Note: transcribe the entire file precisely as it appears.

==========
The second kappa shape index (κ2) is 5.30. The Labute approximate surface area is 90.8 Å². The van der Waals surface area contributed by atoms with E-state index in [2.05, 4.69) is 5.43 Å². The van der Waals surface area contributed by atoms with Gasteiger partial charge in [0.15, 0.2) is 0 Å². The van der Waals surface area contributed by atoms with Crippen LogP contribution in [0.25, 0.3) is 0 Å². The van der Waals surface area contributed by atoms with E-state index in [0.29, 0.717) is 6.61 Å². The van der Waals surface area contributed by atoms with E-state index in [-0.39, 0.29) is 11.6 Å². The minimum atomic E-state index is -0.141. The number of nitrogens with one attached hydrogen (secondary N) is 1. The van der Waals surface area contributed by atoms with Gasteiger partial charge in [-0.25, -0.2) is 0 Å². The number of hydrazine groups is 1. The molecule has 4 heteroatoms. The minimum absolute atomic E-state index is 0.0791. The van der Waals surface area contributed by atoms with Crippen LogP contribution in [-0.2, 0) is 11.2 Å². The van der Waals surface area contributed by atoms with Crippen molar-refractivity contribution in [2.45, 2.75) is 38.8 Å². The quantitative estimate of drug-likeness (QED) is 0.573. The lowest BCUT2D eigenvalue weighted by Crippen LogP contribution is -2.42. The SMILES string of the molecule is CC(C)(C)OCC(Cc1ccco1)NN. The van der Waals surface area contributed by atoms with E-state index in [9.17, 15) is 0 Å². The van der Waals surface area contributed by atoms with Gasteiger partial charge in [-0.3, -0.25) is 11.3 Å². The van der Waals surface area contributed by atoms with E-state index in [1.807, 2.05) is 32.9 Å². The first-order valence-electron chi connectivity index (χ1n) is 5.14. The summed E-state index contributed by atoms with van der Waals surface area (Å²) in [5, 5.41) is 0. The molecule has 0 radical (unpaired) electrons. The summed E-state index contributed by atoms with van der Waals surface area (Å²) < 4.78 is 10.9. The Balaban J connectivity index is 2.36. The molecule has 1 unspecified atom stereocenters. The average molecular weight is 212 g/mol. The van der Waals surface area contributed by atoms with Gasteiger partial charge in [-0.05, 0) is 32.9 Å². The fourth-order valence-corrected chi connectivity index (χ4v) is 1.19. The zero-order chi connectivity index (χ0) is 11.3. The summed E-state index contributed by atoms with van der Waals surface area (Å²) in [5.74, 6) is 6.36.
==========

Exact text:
The second kappa shape index (κ2) is 5.30. The Labute approximate surface area is 90.8 Å². The van der Waals surface area contributed by atoms with E-state index in [2.05, 4.69) is 5.43 Å². The van der Waals surface area contributed by atoms with Gasteiger partial charge in [0.15, 0.2) is 0 Å². The van der Waals surface area contributed by atoms with Crippen LogP contribution in [0.25, 0.3) is 0 Å². The van der Waals surface area contributed by atoms with E-state index in [0.29, 0.717) is 6.61 Å². The van der Waals surface area contributed by atoms with E-state index in [-0.39, 0.29) is 11.6 Å². The minimum atomic E-state index is -0.141. The number of nitrogens with one attached hydrogen (secondary N) is 1. The van der Waals surface area contributed by atoms with Gasteiger partial charge in [-0.25, -0.2) is 0 Å². The number of hydrazine groups is 1. The molecule has 4 heteroatoms. The minimum absolute atomic E-state index is 0.0791. The van der Waals surface area contributed by atoms with Crippen LogP contribution in [-0.2, 0) is 11.2 Å². The van der Waals surface area contributed by atoms with Crippen molar-refractivity contribution in [2.45, 2.75) is 38.8 Å². The quantitative estimate of drug-likeness (QED) is 0.573. The lowest BCUT2D eigenvalue weighted by Crippen LogP contribution is -2.42. The SMILES string of the molecule is CC(C)(C)OCC(Cc1ccco1)NN. The van der Waals surface area contributed by atoms with E-state index in [9.17, 15) is 0 Å². The van der Waals surface area contributed by atoms with Gasteiger partial charge in [-0.3, -0.25) is 11.3 Å². The van der Waals surface area contributed by atoms with E-state index in [1.807, 2.05) is 32.9 Å². The first-order valence-electron chi connectivity index (χ1n) is 5.14. The summed E-state index contributed by atoms with van der Waals surface area (Å²) in [5, 5.41) is 0. The molecule has 0 radical (unpaired) electrons. The summed E-state index contributed by atoms with van der Waals surface area (Å²) < 4.78 is 10.9. The Balaban J connectivity index is 2.36. The molecule has 1 unspecified atom stereocenters. The average molecular weight is 212 g/mol. The van der Waals surface area contributed by atoms with Gasteiger partial charge in [-0.05, 0) is 32.9 Å². The fourth-order valence-corrected chi connectivity index (χ4v) is 1.19. The zero-order chi connectivity index (χ0) is 11.3. The summed E-state index contributed by atoms with van der Waals surface area (Å²) in [5.74, 6) is 6.36.